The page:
The first time I had sushi, it was from a vendor booth at a Birmingham street fair. So began our torrid affair.
Since then, I’ve become a bit of an amateur sushi snob, scowling at dinner companions who can’t properly use chopsticks or — worse — stir wasabi into their soy sauce.
But that’s all petty grumblings in the grand scheme of things.
A world away, working from his restaurant in the basement of a Tokyo office building — a 10-seat affair only slightly less unassuming than that Birmingham booth — Jiro Ono is in search of perfection.
In the world of sushi, his restaurant, Sukiyabashi Jiro, with its coveted three-star Michelin rating and months-long waiting list, is as close to perfect as there is.
It has won the praise of critics, foodies and revered French chef Joël Robuchon, who told The Wall Street Journal, “This is the restaurant that showed me sushi could be a great dish. Before that time, to me, sushi was just a piece of raw fish on rice, but there it becomes art.”
Jiro’s art, his obsession, and his relationship with the two sons who live in his long shadow, is the subject of David Gelb’s engaging documentary “Jiro Dreams of Sushi,” on Blu-ray, DVD, iTunes and Amazon Instant.
On one level, “Jiro Dreams of Sushi” operates as a great example of the regrettably named genre known as “food porn.”
Even the most jaded foodie is likely to be in awe of Jiro’s sushi creations and the few preparation secrets he lets slip.
If you think octopus is too chewy, Jiro agrees, and the octopus he uses has been massaged into tender submission during the course of hours by apprentice chefs not yet allowed to touch a knife.
From the lean and fatty tuna to eel to shrimp, this is a film made for high definition, each dish captured in colorful, mouth-watering detail by Gelb, who acts as his own cinematographer.
At 85 years old and with no desire to retire, Jiro’s life revolves around sushi. He hates having to close the restaurant for holidays and takes off only for funerals. He literally dreams about sushi, sometimes awaking with a new idea.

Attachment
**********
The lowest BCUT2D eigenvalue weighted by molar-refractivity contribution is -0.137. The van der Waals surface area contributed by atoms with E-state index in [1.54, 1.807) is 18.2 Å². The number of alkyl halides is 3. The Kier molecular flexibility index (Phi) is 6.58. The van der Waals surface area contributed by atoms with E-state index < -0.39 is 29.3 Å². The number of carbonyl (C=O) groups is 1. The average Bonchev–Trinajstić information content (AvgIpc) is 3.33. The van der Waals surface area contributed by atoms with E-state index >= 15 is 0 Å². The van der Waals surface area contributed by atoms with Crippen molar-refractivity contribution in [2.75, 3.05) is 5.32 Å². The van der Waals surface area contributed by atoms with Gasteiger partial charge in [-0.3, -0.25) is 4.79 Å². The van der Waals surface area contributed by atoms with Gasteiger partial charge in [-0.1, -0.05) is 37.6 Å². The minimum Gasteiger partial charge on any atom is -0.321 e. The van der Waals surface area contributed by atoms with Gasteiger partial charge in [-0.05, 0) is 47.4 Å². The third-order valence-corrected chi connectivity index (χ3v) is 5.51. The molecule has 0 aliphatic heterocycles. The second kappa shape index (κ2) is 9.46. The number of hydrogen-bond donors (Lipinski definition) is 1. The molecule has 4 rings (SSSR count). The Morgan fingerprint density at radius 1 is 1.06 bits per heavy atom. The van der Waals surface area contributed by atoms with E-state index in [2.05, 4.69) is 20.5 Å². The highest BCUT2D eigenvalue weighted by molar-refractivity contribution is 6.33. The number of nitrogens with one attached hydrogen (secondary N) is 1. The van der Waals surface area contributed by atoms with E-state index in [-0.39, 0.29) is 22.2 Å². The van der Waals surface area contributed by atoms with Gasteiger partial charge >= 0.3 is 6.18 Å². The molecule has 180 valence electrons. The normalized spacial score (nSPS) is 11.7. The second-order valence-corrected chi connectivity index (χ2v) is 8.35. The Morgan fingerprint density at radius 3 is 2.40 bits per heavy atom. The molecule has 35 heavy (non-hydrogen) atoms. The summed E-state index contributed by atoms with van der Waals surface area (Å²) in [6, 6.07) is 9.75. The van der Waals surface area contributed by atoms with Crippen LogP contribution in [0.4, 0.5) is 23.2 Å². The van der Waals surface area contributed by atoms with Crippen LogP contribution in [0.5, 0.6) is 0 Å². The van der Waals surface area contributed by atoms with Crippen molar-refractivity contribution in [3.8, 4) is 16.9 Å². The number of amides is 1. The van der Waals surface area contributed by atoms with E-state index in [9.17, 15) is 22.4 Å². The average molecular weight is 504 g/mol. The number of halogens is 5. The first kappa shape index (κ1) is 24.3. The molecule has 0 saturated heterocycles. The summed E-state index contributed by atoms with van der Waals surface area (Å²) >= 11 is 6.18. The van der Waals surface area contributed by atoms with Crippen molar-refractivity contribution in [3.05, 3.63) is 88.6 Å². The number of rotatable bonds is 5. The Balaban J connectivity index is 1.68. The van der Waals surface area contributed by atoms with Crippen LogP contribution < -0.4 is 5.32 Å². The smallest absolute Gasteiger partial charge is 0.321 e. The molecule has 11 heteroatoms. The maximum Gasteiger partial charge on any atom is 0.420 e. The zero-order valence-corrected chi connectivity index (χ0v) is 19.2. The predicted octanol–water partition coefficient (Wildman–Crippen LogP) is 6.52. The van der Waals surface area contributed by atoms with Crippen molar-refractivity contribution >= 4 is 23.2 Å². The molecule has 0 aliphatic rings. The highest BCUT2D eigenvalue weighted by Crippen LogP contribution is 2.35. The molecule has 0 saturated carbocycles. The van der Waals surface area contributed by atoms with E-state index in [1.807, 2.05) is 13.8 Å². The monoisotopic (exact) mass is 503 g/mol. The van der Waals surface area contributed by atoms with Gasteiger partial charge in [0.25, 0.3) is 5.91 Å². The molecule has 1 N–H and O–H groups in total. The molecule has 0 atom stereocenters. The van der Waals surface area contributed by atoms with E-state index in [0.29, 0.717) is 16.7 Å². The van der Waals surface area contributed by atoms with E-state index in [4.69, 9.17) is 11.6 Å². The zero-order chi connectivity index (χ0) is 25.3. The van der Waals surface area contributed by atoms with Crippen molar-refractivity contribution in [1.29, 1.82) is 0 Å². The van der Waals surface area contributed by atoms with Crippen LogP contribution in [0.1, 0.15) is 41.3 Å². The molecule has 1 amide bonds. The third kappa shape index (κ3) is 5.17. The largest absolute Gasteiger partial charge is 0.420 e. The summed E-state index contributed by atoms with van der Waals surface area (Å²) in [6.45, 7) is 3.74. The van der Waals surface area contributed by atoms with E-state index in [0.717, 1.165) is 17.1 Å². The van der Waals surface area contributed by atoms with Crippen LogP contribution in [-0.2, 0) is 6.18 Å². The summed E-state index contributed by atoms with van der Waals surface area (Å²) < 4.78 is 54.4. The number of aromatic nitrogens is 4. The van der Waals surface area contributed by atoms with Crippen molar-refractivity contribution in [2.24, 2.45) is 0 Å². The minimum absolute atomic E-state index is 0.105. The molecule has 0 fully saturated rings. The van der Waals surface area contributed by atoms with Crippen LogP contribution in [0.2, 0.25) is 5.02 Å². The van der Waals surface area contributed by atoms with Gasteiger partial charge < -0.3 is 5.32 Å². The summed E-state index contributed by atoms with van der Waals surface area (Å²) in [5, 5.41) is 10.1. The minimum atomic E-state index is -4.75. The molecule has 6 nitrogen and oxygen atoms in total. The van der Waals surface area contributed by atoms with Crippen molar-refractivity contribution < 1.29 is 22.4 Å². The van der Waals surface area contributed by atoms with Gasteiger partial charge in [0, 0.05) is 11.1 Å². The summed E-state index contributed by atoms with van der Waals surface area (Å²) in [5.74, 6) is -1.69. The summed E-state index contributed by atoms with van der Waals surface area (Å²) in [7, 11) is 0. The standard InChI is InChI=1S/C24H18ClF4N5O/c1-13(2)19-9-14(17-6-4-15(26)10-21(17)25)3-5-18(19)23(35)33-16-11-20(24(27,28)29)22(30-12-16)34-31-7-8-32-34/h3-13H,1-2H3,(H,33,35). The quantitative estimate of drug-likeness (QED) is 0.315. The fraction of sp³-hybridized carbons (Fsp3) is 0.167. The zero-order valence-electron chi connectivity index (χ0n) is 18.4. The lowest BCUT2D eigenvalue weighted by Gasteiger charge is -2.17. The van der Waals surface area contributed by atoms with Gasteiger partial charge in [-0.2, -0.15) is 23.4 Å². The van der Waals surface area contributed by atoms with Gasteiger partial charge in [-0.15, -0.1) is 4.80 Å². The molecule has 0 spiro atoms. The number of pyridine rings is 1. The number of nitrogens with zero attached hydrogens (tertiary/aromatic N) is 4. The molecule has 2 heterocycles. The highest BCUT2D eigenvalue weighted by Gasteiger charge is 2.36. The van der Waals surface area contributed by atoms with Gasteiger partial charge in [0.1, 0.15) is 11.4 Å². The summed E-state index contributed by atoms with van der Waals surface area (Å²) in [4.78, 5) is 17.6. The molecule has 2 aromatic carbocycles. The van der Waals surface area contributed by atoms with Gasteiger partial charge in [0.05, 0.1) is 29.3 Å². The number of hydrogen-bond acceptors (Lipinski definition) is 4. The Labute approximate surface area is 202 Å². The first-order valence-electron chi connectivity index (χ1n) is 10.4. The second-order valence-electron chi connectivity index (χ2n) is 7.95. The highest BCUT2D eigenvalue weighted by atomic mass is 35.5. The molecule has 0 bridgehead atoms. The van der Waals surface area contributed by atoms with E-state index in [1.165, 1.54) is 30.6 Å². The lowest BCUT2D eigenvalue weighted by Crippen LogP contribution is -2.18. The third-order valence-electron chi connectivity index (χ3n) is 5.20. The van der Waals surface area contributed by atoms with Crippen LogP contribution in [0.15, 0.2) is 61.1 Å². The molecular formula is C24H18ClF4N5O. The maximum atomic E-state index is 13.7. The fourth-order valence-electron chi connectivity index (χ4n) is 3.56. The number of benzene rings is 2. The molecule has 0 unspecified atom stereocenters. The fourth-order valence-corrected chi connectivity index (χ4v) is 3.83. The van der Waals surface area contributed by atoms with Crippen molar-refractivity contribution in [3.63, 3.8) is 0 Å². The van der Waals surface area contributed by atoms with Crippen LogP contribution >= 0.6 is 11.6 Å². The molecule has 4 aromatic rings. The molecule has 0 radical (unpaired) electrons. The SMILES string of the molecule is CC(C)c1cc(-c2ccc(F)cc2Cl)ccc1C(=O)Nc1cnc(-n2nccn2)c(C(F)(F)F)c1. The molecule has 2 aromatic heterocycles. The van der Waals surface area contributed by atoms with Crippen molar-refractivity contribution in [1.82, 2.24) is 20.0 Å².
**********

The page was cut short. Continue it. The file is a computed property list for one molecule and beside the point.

Like a character from an Ayn Rand novel, he is uncompromising. For him there is only the work and its result, and if perfection isn’t possible that’s no excuse for not trying harder.
In a culture where reverence for one’s ancestors is a serious obligation, Jiro is an oddity.
He barely knew his parents and was on his own almost from childhood. Visiting their grave, he wonders why he should honor them when they didn’t even raise him.
At that, Jiro’s eldest son, Yoshikazu, warns he shouldn’t risk offending his ancestors like that.
Yoshikazu is possibly just as capable a chef as his father, but as the oldest son he is obligated by tradition to wait until Jiro dies or retires to take over the family business.
His younger brother, meanwhile, not burdened with the family legacy, has the luxury of opening his own restaurant.
Unlike his sons, the parentless Jiro was able to become his own man and indulge his own needs, honing his craft to the edge of perfection.
Jiro dreams of sushi, but whatever dreams his sons may have had that didn’t involve sushi are lost.
We do know that Yoshikazu has one hobby outside the restaurant. He likes fast cars.
Whatever else he may daydream of as he rides his bicycle to and from the fish market each morning he keeps to himself.
He’s living the dream, but it’s the dream of his father.
“Jiro Dreams of Sushi” is a beautiful film about art and obsession and the sacrifices they demand.
Whether those sacrifices are worth it, who is to say?
Franklin Harris can be reached at firstname.lastname@example.org. His column is published Thursdays in the TimesDaily.